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Monday, April 03, 2006

Winter Care For Foliage Houseplants

Winter weather adversely affects growing conditions for houseplants. Proper care during the winter months can help insure the health of houseplants.

Any plant purchased during the winter should be carefully wrapped by the retailer and protected from cold on the way home. Place the plant inside a heated car if the journey home is of any length, and at all costs avoid putting tender plants in the unheated boot of a car. Winter-purchased plants will be the most difficult to establish indoors and should be carefully unwrapped, watered if necessary, and placed in a temperature of around 18 degree celsius in reasonable light to give them the best possible chance of adjusting to an entirely new set of conditions. Almost all plants will have been grown in heated greenhouses and will take unkindly to a sudden lowering of temperature. Winter feeding should not be necessary, but plants bought at other times should be fed soon after they are brought indoors, and feeding should continue on a regular basis while they are in active growth. Plants bought in summer that are obviously too large for their growth pots can to advantage be potted into slightly larger containers without too much delay.

Most houseplants grow well with daytime temperatures of 65 to 75 degrees F and night temperatures of 60 to 65 degrees F. Temperatures below 50 degrees F or rapid temperature fluctuations may damage some plants. Keep houseplants away from cold drafts, radiators, and hot air vents. Also make sure houseplant foliage doesn't touch cold windows.

Many houseplants prefer a humidity level of 40 to 50 percent. Unfortunately, the relative humidity found in many homes during the winter months may be only 10 to 20 percent -- a level too low for many houseplants. Humidifiers are an excellent way to increase the relative humidity in a single room or throughout the entire home. Simple cultural procedures can also increase the relative humidity around houseplants. Group plants together. The water evaporating from the potting soil, plus water lost through the plant foliage (transpiration), will increase the relative humidity in the immediate vicinity of the houseplants. Another method is to place the houseplants on trays (saucers) filled with pebbles or gravel and water. The bottoms of the pots should be above the water level.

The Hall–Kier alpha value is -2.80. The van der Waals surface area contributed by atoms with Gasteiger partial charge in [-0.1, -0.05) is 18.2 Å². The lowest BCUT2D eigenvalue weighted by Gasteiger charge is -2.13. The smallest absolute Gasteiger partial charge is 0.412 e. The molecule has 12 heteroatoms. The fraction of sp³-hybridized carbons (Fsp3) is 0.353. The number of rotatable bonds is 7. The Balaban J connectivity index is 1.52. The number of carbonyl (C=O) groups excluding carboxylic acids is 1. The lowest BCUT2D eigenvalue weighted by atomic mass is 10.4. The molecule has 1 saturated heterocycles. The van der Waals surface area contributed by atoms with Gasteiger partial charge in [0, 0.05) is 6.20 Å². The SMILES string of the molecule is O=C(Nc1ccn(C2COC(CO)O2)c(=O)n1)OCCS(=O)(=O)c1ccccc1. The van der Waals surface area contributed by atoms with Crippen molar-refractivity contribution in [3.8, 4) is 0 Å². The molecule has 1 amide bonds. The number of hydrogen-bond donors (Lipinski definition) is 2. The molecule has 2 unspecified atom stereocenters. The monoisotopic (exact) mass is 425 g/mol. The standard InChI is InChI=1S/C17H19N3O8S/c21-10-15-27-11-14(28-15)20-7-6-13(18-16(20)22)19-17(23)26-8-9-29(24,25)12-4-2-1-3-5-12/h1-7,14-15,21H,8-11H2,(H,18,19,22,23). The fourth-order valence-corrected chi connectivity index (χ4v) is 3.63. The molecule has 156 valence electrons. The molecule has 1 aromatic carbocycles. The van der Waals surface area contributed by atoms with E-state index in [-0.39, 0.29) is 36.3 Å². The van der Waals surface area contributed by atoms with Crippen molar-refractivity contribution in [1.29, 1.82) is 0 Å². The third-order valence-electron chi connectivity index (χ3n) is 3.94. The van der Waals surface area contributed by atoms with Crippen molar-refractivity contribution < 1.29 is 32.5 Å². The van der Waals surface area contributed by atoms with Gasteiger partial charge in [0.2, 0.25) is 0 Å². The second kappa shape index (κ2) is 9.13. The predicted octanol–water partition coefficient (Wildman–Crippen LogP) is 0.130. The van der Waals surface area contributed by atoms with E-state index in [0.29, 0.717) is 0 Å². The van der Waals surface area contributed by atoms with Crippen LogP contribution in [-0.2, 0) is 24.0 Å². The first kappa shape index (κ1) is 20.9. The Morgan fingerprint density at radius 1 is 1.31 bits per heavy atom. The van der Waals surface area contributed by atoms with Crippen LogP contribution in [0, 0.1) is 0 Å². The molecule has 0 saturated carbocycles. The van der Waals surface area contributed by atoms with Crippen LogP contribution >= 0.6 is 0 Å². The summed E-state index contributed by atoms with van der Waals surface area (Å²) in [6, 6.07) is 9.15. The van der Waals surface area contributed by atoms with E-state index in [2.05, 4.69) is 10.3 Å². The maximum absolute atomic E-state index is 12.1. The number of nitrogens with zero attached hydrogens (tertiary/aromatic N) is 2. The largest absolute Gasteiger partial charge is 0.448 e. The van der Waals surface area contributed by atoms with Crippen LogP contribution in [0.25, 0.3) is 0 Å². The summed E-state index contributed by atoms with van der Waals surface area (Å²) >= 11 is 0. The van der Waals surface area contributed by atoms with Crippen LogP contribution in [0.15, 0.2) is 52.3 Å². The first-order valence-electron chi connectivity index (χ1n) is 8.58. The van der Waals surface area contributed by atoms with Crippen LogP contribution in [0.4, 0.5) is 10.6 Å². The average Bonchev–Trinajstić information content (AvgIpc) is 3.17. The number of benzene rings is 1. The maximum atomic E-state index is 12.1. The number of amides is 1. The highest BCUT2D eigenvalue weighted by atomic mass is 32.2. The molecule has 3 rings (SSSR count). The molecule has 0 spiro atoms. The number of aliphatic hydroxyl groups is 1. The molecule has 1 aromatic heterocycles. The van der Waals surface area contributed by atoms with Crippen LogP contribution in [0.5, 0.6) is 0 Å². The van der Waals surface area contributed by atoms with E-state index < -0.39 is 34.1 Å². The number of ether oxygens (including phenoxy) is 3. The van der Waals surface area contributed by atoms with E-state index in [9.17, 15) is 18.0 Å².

Misting houseplants is not an effective method to raise relative humidity. Misting would have to be done several times daily to appreciably raise the humidity level and is simply not practical.

In general, houseplants require less frequent watering during the winter months than in spring and summer. Actively growing plants need more water than those at rest during the winter months.

Plant species also affects watering frequency. Ferns prefer an evenly moist soil and should be watered relatively frequently. Cacti and succulents, on the other hand, should not be watered until the potting soil is completely dry. The majority of houseplants fall between these two groups. Most houseplants should be watered when the soil is barely moist or almost dry to the touch.

When watering houseplants, water them thoroughly. Water should freely drain out of the bottoms of the pots. If the excess water drains into a saucer, discard the water and replace the saucer beneath the pot.

Houseplants need to be fertilized periodically when actively growing in the spring and summer. Fertilization is generally not necessary during the winter months because most plants are growing very little or resting. Indoor gardeners can begin to fertilize houseplants in March or April as growing conditions improve and the plants resume growth. Fertilizers are available in numerous forms: liquids, water soluble powders, tablets, spikes, etc. Regardless of the fertilizer type, carefully read and follow label directions.

Dust and grease often accumulate on the leaves of houseplants. The dust and grease not only makes them unattractive, it may slow plant growth. Cleaning houseplants improves their appearance, stimulates growth, and may help control insects and mites.

Large, firm-leafed plants may be cleaned with a soft sponge or cloth. Wash the foliage using a very mild solution of dishwashing soap and tepid water. Another method is to place the plants in the shower and give them a good "bath". Be sure to adjust the water temperature before placing the plants under the shower head.


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